Additional Information: Washington Trails Association

Bagley Lakes Loop

Bagley Lakes Mount Baker

Why you should go: Easy mileage and a scenic Bagley Lake the whole family will enjoy.

  • Distance: 2.2 miles
  • Elevation gain: 259 feet
  • Difficulty: Easy

If you want a bit more of a stretch than Picture Lake, take the family on the Bagley Lakes Loop. The mileage and scenery make this a hike the whole family will enjoy.

The Bagley Lakes Loop features two pristine lakes, wildflowers, waterfalls, and mountain views.

To turn this trip into the loop, you’ll want to link up with the Chain Lakes Trail. This does mean you’ll have to do some stream crossing, but nothing too serious.

Additional Information: USDA Forest Service

Lake Ann Trail

Lake Ann Mount Baker

Why you should go: A moderate hike that features small lakes and views of Curtis Glacier and Mt. Shuksan.

  • Distance: 8.2 miles
  • Elevation gain: 1900 feet
  • Difficulty: Moderate

Lake Ann may draw you in, but it’s Mt. Shuksan and Curtis Glacier that seal in the deal.

The Lake Ann Trail meanders through an alpine landscape filled with meadows, boulder fields, forest, and talus slopes. All to reach Ann Lake with a wide open view of Mt. Shuksan and Curtis Glacier.

As for the trail itself, the Lake Ann Trail can be rocky and rooted so watch your step. Also, keep a lookout for pikas and marmots that may be scurrying around nearby.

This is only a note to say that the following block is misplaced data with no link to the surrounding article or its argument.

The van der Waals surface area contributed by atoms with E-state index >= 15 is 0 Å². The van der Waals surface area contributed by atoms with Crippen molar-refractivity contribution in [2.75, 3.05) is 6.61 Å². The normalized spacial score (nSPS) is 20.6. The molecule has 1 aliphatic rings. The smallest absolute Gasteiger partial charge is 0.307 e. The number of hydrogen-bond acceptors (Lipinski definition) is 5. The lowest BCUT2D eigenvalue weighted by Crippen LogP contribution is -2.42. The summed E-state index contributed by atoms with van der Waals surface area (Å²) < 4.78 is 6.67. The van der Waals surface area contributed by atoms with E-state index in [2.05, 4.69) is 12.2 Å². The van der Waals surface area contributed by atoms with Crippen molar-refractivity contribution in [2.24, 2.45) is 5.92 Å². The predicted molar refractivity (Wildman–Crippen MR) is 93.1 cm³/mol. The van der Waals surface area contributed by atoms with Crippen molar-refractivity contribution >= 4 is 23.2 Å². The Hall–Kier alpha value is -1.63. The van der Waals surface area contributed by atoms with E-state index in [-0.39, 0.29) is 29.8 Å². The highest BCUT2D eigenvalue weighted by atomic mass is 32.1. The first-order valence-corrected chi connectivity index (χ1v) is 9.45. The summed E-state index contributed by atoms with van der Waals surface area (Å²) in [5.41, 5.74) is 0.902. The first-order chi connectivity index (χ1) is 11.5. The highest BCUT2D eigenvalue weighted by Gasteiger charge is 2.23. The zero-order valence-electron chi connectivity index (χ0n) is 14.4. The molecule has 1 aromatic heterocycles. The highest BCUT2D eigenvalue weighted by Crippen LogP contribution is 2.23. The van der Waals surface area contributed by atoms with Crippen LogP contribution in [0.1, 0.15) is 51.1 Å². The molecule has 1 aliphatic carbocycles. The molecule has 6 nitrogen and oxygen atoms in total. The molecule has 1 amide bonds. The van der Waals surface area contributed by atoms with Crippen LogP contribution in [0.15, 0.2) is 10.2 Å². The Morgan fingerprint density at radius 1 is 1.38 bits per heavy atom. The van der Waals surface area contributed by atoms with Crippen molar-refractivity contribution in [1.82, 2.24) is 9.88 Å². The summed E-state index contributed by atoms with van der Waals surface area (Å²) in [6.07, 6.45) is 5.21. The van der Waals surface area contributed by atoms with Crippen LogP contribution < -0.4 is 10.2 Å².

Along the route, you’ll also have views of Mt. Baker, Fisher Chimney, and Artist Ridge.

Additional Information: Washington Trails Association

Damfino Lakes to Excelsior Peaks

excelsior peak mt baker
Photo: Jamarian Brantley

Why you should go: Get a good heart pumper in and summit Excelsior Peak without spending all day doing it.

  • Distance: 5.2 miles
  • Elevation gain: 1,558 feet
  • Difficulty: Challenging

The Damfino Lakes Trail to Excelsior Peak is a good hike if you want to get your heart pumping, but not spend all day ascending traverses.

During this hike, you’ll tread through old-growth and expansive meadows. In the summer months, the wildflowers and blueberries are abundant.

Stop for a quick antioxidant rich snack when you reach the tiny lakes. Then continue onward because you’ve got a summit to reach.

Additional Information: AllTrails